The University of Delaware is making a small number of BMW Mini-E EVs available for lease as part of an ongoing vehicle-to-grid (V2G) demonstration project. “Individual drivers are now needed to expand the demonstration over a wider range of driving patterns,” said project leader Willett Kempton.
The Grid on Wheels program will lease the vehicles for $3,600 per year, for two years, which includes any major maintenance needed. Lessees must be Delmarva Power electric customers, and must buy an EV charger. If the car is kept plugged in most of the time when not driving, owners can earn payments of roughly $100 per month, or $1,200 per year.
V2G technology was developed at the University of Delaware by Professor Kempton and EV pioneer Tom Gage. Gage’s company, EV Grid, is a partner in the Grid on Wheels program (read more details in our recent feature article on Gage). In response to signals from the grid operator, a vehicle can discharge its battery in order to help keep the grid stable. This grid regulation is a revenue-generating service that electric utilities pay for – traditionally, it’s done by generators, but batteries are more effective because they can respond faster to grid demands.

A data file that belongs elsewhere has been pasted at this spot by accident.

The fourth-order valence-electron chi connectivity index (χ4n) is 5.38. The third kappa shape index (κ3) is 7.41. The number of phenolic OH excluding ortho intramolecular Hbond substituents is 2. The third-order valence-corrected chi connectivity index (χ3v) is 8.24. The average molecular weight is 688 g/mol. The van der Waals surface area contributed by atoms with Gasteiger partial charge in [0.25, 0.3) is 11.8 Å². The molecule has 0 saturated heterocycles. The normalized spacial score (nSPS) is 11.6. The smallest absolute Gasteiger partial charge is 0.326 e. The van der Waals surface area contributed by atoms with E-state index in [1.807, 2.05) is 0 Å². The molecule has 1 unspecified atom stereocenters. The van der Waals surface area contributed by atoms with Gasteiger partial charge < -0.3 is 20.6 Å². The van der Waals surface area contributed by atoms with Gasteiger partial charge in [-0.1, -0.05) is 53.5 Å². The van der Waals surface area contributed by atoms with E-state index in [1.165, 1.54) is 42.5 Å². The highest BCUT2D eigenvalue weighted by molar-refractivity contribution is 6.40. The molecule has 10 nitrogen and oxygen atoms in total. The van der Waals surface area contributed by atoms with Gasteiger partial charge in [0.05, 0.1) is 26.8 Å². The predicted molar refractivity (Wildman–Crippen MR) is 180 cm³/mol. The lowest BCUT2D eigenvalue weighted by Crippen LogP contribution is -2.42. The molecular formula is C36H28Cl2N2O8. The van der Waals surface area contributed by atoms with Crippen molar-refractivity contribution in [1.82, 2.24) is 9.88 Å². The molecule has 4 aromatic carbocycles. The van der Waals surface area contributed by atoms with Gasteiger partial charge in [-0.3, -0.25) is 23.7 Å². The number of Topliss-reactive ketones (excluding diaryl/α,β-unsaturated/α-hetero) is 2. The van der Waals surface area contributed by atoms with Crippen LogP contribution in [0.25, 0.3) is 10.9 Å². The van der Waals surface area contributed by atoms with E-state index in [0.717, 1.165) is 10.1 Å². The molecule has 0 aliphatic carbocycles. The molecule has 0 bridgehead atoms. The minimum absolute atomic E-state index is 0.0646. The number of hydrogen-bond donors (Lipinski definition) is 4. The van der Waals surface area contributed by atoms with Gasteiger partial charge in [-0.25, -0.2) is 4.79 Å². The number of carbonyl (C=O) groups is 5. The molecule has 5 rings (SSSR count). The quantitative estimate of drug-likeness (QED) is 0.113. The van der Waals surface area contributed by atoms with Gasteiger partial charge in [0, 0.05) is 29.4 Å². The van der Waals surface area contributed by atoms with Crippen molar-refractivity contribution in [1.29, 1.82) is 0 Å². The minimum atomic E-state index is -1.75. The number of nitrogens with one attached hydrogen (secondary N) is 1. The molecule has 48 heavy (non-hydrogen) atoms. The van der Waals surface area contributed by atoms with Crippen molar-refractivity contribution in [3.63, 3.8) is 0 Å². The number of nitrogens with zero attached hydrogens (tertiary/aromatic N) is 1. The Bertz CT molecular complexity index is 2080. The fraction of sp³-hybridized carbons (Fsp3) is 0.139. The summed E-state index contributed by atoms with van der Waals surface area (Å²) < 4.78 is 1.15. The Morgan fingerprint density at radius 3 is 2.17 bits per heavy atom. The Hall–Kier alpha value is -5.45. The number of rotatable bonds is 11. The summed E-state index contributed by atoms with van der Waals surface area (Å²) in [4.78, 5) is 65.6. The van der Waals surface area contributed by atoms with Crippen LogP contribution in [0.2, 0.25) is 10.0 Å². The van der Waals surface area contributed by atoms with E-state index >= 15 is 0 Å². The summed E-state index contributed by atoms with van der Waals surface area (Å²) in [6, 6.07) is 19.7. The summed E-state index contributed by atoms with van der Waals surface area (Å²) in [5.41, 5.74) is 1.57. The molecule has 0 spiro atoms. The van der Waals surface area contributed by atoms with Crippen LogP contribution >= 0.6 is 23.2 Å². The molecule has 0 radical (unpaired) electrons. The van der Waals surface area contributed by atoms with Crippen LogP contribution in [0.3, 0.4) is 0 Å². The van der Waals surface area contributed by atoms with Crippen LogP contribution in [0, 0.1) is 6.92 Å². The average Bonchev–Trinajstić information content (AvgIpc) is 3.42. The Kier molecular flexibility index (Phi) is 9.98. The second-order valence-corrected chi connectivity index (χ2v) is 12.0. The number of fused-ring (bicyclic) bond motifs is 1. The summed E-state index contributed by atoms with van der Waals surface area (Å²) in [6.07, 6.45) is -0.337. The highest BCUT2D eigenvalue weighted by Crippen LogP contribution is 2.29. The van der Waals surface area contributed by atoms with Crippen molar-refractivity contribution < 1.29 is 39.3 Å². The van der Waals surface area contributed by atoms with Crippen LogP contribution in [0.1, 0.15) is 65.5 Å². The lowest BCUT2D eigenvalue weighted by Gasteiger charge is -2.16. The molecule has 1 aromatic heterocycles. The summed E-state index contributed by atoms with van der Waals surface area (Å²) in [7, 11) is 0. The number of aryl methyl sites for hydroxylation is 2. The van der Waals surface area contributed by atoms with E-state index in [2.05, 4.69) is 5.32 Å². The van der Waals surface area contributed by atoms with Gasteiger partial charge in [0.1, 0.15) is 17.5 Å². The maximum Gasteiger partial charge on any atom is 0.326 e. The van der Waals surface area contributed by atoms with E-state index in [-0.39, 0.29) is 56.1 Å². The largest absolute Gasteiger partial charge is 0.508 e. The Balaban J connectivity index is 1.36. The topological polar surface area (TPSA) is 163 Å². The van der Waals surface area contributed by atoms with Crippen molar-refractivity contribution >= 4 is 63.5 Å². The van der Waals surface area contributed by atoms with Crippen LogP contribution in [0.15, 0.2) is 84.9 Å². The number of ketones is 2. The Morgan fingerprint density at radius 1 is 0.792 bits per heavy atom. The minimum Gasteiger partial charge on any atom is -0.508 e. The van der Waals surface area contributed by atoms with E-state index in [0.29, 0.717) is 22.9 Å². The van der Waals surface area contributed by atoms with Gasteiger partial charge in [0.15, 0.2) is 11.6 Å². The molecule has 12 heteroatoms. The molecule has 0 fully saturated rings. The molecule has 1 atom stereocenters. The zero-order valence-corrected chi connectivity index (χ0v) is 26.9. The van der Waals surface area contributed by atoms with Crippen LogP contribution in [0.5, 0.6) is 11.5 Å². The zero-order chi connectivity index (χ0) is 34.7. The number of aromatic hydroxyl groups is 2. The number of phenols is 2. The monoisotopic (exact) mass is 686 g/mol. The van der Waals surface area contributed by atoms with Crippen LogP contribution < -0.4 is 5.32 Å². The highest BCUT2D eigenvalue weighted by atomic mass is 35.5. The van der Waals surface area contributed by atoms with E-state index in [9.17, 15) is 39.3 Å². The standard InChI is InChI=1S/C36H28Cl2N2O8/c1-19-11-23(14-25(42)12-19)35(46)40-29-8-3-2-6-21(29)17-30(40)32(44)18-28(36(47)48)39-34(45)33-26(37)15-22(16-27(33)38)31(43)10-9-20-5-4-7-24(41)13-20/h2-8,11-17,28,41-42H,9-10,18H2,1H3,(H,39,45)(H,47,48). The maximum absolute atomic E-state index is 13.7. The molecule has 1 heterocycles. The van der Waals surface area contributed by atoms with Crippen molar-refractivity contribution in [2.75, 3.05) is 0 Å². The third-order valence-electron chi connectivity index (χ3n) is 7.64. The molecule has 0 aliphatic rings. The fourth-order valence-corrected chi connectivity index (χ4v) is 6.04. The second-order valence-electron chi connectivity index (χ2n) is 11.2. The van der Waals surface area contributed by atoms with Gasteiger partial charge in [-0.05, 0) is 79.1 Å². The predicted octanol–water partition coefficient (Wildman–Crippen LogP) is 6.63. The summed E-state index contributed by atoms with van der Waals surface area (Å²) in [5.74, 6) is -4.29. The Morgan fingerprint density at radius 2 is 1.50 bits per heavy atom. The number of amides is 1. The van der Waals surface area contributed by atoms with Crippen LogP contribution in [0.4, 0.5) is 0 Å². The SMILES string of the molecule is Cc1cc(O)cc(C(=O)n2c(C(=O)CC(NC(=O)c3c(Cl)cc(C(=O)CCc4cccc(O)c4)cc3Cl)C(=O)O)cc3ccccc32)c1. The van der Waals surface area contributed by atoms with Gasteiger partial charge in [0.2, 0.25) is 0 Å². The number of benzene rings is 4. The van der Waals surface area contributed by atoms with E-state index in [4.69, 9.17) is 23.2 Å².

BMW built a few hundred units of the Mini-E, which uses a powertrain from AC Propulsion, in 2009-2010. The company moved on to the ActiveE and its new production EV, the i3, but the Mini-E is handy for V2G applications, because it was built with a bidirectional charger.